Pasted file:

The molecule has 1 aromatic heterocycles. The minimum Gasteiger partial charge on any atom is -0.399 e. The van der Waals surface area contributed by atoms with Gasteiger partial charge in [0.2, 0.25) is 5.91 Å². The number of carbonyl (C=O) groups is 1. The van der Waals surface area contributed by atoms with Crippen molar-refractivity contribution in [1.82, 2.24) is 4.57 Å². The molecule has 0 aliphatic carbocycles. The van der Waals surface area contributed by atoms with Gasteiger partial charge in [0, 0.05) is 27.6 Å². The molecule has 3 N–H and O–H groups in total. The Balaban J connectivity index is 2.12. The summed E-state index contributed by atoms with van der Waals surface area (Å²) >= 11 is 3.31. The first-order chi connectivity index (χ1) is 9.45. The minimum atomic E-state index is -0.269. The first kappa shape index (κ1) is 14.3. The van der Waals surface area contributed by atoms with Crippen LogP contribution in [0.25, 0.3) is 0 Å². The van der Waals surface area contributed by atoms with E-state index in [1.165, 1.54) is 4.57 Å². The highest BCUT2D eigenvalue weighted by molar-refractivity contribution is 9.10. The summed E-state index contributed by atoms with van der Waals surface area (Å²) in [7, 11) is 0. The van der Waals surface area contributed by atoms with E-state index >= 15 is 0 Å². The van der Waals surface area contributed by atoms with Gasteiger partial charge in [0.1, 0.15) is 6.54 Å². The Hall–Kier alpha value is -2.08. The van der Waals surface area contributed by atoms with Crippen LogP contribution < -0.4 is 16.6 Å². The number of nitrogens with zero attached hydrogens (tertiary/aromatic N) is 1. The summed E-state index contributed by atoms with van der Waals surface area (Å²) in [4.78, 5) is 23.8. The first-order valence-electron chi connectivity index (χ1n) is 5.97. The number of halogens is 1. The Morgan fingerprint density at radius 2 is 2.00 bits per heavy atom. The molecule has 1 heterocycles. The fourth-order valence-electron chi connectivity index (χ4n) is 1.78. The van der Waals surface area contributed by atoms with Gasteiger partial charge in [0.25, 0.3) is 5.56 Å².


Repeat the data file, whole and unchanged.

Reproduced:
The molecule has 1 aromatic heterocycles. The minimum Gasteiger partial charge on any atom is -0.399 e. The van der Waals surface area contributed by atoms with Gasteiger partial charge in [0.2, 0.25) is 5.91 Å². The number of carbonyl (C=O) groups is 1. The van der Waals surface area contributed by atoms with Crippen molar-refractivity contribution in [1.82, 2.24) is 4.57 Å². The molecule has 0 aliphatic carbocycles. The van der Waals surface area contributed by atoms with Gasteiger partial charge in [0, 0.05) is 27.6 Å². The molecule has 3 N–H and O–H groups in total. The Balaban J connectivity index is 2.12. The summed E-state index contributed by atoms with van der Waals surface area (Å²) >= 11 is 3.31. The first-order chi connectivity index (χ1) is 9.45. The minimum atomic E-state index is -0.269. The first kappa shape index (κ1) is 14.3. The van der Waals surface area contributed by atoms with Crippen LogP contribution in [0.25, 0.3) is 0 Å². The van der Waals surface area contributed by atoms with E-state index in [1.165, 1.54) is 4.57 Å². The highest BCUT2D eigenvalue weighted by molar-refractivity contribution is 9.10. The summed E-state index contributed by atoms with van der Waals surface area (Å²) in [7, 11) is 0. The van der Waals surface area contributed by atoms with E-state index >= 15 is 0 Å². The van der Waals surface area contributed by atoms with Gasteiger partial charge in [0.1, 0.15) is 6.54 Å². The Hall–Kier alpha value is -2.08. The van der Waals surface area contributed by atoms with Crippen LogP contribution < -0.4 is 16.6 Å². The number of nitrogens with zero attached hydrogens (tertiary/aromatic N) is 1. The summed E-state index contributed by atoms with van der Waals surface area (Å²) in [4.78, 5) is 23.8. The first-order valence-electron chi connectivity index (χ1n) is 5.97. The number of halogens is 1. The Morgan fingerprint density at radius 2 is 2.00 bits per heavy atom. The molecule has 1 heterocycles. The fourth-order valence-electron chi connectivity index (χ4n) is 1.78. The van der Waals surface area contributed by atoms with Gasteiger partial charge in [0.25, 0.3) is 5.56 Å².